You may have heard of “profiling“ in crime thrillers and detective stories on TV. There, detectives do it to obtain the most precise profile of the bad guy in order to catch him.
Profiling is also helpful to us. In the run-up to a negotiation, we create a personality profile of our negotiation counterpart. We need to know whom we are dealing with, in order to apply the right strategy and tactics. Questions to that end should be: Who is the counterpart? How does he or she tick? What is the scope of his or her authority? Furthermore, personal aspects may also be relevant: hobbies, family, preferences as regards food, politics and religion. All of these could be important pieces of information for our purposes.
Take a look at this example:
Once we coached a procurement agent who needed to face a monopolist in a negotiation. While profiling the counterpart we found out the following: the supplier was 50 years old, married, had a motorhome, had been spending his vacations in Italy for the past 20 years, loved good food and good wine and was an absolutely jovial guy – except during negotiations. There, he was just nasty. As luck would have it, our client had a plant in South Tyrol.
So, what did we do? We scheduled the negotiation to start on a Thursday morning at 8.00 am in the South Tyrol premises. What did this mean for the supplier? He arrived a day earlier, in his motorhome, accompanied by his wife, looking forward to an extended weekend in South Tyrol. In such disposition he arrived at our client’s place – and didn’t feel confrontational at all. After all, he was grateful for the nice weekend he was just about to have. For sure, the same negotiation would have gone off in a completely different manner had it taken place 800 kilometers further up north: He would have come in on a Friday morning and would have gone through the negotiation in his take-no-prisoners style. We should always bear in mind that negotiations take place between individuals. The more I know about my counterpart, the better I can reach out to him or her.
4. Defining Negotiation Goals
A lot has already been written and published on the topic. So let’s keep it down to the essentials: what you need is a minimum goal and a maximum goal. So go ahead by defining what is the least you want to achieve and what is the best you could achieve. But do make sure that both of your aims are realistic and measurable.
It is also helpful to consider the goals that your counterpart may have in mind.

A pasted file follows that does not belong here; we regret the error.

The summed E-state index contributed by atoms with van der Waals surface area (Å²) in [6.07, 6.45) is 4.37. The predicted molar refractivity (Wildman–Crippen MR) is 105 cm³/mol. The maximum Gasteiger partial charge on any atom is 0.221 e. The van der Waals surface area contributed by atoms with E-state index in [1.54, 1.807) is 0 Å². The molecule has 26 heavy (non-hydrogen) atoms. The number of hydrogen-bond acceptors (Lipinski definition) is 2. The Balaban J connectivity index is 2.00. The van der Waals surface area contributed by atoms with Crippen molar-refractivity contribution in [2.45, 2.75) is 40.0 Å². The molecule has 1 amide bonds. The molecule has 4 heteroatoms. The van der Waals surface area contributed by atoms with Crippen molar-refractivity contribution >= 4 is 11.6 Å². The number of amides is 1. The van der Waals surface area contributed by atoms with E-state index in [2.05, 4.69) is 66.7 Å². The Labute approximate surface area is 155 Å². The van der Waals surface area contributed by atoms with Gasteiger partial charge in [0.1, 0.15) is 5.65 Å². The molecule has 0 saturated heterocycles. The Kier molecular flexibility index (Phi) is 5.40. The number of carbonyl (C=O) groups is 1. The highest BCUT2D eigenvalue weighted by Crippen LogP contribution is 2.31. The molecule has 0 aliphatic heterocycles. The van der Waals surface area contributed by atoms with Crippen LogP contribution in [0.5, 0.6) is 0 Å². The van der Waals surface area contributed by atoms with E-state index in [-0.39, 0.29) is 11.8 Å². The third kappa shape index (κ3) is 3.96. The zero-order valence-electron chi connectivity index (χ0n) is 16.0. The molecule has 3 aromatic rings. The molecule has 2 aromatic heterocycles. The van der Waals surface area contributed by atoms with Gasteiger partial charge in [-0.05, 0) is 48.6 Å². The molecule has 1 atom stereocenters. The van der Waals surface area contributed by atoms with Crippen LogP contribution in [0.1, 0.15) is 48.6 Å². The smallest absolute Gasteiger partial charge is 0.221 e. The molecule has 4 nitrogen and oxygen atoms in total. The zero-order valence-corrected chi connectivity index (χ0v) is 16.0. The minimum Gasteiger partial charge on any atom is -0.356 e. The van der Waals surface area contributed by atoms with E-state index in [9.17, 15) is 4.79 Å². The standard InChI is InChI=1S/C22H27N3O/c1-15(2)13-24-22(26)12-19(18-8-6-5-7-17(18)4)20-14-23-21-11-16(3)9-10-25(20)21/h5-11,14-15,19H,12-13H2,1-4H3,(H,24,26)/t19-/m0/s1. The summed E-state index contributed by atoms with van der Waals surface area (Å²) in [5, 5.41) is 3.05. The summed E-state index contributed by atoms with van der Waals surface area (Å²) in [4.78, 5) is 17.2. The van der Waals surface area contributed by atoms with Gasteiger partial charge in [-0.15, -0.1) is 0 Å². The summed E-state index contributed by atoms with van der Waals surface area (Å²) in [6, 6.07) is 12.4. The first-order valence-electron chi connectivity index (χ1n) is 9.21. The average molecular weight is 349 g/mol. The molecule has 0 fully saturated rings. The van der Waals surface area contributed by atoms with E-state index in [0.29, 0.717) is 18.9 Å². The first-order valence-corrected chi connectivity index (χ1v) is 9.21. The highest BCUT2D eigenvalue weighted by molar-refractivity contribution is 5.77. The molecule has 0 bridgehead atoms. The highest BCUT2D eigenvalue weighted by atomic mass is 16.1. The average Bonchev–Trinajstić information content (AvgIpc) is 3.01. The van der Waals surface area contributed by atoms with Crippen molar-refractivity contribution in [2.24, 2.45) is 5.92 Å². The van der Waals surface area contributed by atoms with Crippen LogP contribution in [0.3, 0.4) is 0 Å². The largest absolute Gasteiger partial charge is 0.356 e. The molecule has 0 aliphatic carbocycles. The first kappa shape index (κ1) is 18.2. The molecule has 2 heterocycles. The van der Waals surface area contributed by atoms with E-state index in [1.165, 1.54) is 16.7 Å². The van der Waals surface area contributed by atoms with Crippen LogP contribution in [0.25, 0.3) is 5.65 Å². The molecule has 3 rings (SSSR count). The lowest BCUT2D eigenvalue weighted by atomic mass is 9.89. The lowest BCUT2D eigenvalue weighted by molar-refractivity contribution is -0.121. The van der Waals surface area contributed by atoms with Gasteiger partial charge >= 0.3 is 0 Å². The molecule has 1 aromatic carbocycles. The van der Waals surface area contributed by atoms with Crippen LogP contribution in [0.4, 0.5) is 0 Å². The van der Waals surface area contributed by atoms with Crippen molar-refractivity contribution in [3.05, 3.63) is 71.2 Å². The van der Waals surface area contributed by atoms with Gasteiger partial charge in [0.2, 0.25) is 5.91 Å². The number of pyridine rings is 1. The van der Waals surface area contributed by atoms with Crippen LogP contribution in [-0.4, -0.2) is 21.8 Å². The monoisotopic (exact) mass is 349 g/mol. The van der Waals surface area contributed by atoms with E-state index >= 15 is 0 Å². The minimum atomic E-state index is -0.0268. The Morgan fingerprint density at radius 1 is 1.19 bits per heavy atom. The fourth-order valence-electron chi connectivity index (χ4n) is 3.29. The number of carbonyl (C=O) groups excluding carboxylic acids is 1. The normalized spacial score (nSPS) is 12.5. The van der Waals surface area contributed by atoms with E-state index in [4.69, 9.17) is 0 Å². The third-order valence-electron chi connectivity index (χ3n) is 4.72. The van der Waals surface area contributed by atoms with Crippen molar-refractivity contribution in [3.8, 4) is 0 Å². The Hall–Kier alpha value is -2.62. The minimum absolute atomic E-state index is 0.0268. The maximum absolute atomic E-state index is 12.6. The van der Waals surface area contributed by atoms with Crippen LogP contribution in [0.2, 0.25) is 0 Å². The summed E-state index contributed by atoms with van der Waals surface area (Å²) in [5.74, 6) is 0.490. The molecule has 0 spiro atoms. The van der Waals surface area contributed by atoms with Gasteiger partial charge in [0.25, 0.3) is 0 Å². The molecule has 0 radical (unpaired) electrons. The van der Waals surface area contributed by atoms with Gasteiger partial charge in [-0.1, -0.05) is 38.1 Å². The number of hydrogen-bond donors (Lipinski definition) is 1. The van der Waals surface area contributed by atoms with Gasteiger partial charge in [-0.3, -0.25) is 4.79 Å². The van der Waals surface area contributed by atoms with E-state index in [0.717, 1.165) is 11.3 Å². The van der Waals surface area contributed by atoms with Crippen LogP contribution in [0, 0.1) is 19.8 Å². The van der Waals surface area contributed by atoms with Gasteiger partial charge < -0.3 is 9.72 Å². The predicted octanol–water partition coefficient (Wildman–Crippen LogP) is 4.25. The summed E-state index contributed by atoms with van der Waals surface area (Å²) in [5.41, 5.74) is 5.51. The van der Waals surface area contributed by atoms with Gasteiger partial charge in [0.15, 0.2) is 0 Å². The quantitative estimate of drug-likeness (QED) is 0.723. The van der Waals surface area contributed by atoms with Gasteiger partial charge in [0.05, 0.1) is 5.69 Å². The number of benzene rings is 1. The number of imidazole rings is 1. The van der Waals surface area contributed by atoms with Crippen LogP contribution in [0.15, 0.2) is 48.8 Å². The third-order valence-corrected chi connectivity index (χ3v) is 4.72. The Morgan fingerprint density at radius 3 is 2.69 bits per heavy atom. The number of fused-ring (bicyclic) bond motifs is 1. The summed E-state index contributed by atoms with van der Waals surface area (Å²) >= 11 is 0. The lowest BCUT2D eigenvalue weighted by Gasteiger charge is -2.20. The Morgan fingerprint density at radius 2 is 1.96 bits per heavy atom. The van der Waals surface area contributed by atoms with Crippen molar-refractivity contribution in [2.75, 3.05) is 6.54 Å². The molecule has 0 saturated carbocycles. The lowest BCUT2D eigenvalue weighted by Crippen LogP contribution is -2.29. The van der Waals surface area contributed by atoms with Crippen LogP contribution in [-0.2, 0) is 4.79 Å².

5. Imagining Worst-Case Scenarios
What do you do if you are not able to achieve your minimum goal? What you need is a plan B. Let’s have a look at the following example:
Once again, the head of procurement of a Bavarian company needed to face a full-fletched monopolist in a negotiation. What you need to know beforehand: The head of procurement was a real Bavarian hothead, shaped like a bull, wearing a checkered shirt in the colors of the Bavarian flag. The monopolist was quite nonchalant smiling arrogantly, absolutely not willing to go down with the price. At some point during the negotiation, the head of procurement had had enough. He banged his fist on the table and yelled at the monopolist: “Get out of my sight. Get the hell out of here!” The monopolist was shocked. Nobody had ever told him anything like that before. So, he was caught on the wrong foot. Totally unprepared. What happened next? He went down – but with the price and not with the elevator. The tactics of the head of procurement were successful. Nevertheless, the whole thing could have easily backfired. The monopolist could have gone away and the head of procurement would have been left without a supplier. Probably, he would have had to pay the piper. But, what did he care? He already owned nine houses in Munich. Had he lost his job, he would have taken care of administrating his properties until reaching retirement age. In this case, his personal worst-case scenario was better than my own best-case scenario.
6. Determining Negotiation Strategy and Tactics
There are four main negotiation strategies that can be applied: pressure, partnership, evasion, concession. All of them are applied by means of different tactics.